New White Paper Looks at Serious Injuries, Fatalities from 2017 to 2021
Although data found the rate of SIFs decreased from 2020 to 2021, employers need to continually work to prevent these events from happening.
Sunday, April 16, 2023
Section: OSHA

medical workers

A new white paper from ISN examines serious injuries and fatalities in a five-year time frame, as reported by contractor companies across the country.

Per the paper, Serious Injury and Fatality Insights - A Five-Year Exploration of Contractor Incidents (which adds to information from a 2021 white paper), over 50,000 U.S. contractor companies responded to an ISN questionnaire on incidents from 2017 to 2021. From these (including the 2,797 respondents who “reported SIFs and submitted an OSHA 300 Log”), 94,560 incidents and 20,023 SIF cases were identified.

For the paper, ISN used OSHA’s definition of severe fatalities: “an amputation, in-patient hospitalization, or loss of an eye.” ISN’s analysis determined that in the five-year time frame, there were 2,773 amputations, 17,264 hospitalizations and no eye losses. Out of the more than 20,000 cases, there were 677 fatalities.

Every year, more than 40 percent of SIF events were caused by contact with an object or equipment, with 2021 seeing the highest rate at 48 percent. The other causes listed in the paper include falls, slips and trips as well as overexertion and bodily reaction.

The most common nature of the SIF also stayed consistent year over year—sprains, strains and tears were always the leading nature, though fractures and dislocations weren’t too far behind. The largest percentile difference between the two was in 2017 when 32 percent of SIF events were sprains, strains and tears and 23 percent were fractures or dislocations. In 2021, sprains, strains and tears only outranked fractures and dislocations by three percent (27 percent and 24 percent, respectively).

We’ve looked at the cause and the nature, but what about the affected body part? Over the five years, the leading body part has always been the upper extremities. The lower extremities was the second-most common body part, with the trunk being third. In 2021, only a four percent difference separated upper extremities (37 percent) from lower extremities (33 percent).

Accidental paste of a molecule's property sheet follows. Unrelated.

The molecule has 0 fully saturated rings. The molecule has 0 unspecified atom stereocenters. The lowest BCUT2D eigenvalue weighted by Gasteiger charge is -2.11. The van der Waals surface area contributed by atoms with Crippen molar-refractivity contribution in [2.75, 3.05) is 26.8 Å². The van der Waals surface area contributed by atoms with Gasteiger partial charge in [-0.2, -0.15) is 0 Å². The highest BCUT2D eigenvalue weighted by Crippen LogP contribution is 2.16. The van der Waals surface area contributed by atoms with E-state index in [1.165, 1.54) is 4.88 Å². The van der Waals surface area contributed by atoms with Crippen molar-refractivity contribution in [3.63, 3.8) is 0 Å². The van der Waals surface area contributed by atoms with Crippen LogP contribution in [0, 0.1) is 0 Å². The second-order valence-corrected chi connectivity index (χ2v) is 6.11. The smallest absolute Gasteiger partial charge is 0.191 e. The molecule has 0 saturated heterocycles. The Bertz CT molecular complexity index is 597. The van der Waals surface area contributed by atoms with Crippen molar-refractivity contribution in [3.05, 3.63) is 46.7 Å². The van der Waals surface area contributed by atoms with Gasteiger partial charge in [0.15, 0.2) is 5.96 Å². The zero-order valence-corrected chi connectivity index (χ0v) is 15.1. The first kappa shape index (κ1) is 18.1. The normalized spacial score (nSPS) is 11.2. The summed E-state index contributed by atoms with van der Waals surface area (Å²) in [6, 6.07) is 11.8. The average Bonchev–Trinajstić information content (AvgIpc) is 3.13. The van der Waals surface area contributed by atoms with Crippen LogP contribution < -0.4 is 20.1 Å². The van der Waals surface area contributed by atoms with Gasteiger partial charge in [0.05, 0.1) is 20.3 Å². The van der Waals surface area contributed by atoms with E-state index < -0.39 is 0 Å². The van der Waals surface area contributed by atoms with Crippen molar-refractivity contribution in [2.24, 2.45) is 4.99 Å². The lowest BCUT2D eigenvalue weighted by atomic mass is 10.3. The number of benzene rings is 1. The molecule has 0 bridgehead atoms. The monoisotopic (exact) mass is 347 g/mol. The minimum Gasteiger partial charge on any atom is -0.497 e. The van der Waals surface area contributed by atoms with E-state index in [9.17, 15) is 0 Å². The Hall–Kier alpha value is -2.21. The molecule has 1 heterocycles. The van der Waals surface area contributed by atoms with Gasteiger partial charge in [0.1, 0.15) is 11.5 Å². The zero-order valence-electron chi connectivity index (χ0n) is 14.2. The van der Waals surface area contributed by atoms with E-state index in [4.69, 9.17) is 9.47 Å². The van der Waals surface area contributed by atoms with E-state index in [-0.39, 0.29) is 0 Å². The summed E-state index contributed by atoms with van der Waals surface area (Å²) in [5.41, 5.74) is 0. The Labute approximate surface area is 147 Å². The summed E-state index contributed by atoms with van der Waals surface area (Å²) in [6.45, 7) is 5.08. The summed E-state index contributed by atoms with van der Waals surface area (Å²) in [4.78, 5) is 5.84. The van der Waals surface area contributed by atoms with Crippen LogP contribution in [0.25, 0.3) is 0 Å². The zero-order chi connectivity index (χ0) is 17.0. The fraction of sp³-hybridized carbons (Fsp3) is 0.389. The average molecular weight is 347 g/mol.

Understanding how frequently SIFs occur and in what capacity can help employers and other stakeholders make changes and decisions that are best for their employees. To help jumpstart the process, let’s look at a few leading indicators that can impact SIF rates.

For starters, as outlined in the paper, U.S. contractors with “employees [that] work in a Process Safety Management Facility” experience a 21 percent lower SIF rate, and those whose policies involve employee criminal background checks see a 23 percent lower rate.

Brian Callahan, President and Chief Operating Officer at ISN, highlighted other leading indicators, saying in the paper: “Our analysis found that contractors who implemented a Process Safety Management or Hazard Communication Program experienced a 27 to 29 percent lower SIF rate, further illustrating the value of insights like these and the support that data-driven tools from ISN provide in helping workers return home safe each day.”

Four leading indicators associated with higher SIF rates were also identified. These include U.S. contractors who “operat[e] commercial motor vehicles” (39 percent higher SIF rate), when an employee’s job requires them to work on surfaces six feet or higher (43 percent higher rate), contractors with citations from as late as three years ago (68 percent higher rate) and those that “wor[k] with rigging material handling” (77 percent higher rate).

From 2020 to 2021, the rate of SIFs reported by contractor companies to ISN decreased dramatically by 35 percent. However, the years prior do not follow suit. Compared to 2017, 2018 saw a SIF rate increase of 12 percent. This then dropped by 17 percent in 2019 but increased by nine percent in 2020.

The drop from 2020 to 2021 may be encouraging, but it doesn’t mean work on reducing SIFs should come to a halt.

“As SIFs continue to impact workforces, companies and contractors must regularly collect and analyze SIF-related data and use insights to adjust their strategies to prevent future incidents,” Callahan also said in the paper.

To read the full white paper, see ISN’s Serious Injury and Fatality Insights - A Five-Year Exploration of Contractor Incidents.

Interested in learning more about SIFs? Register today for OH&S’ free Reducing the Costs of Serious Injuries and Fatalities webinar.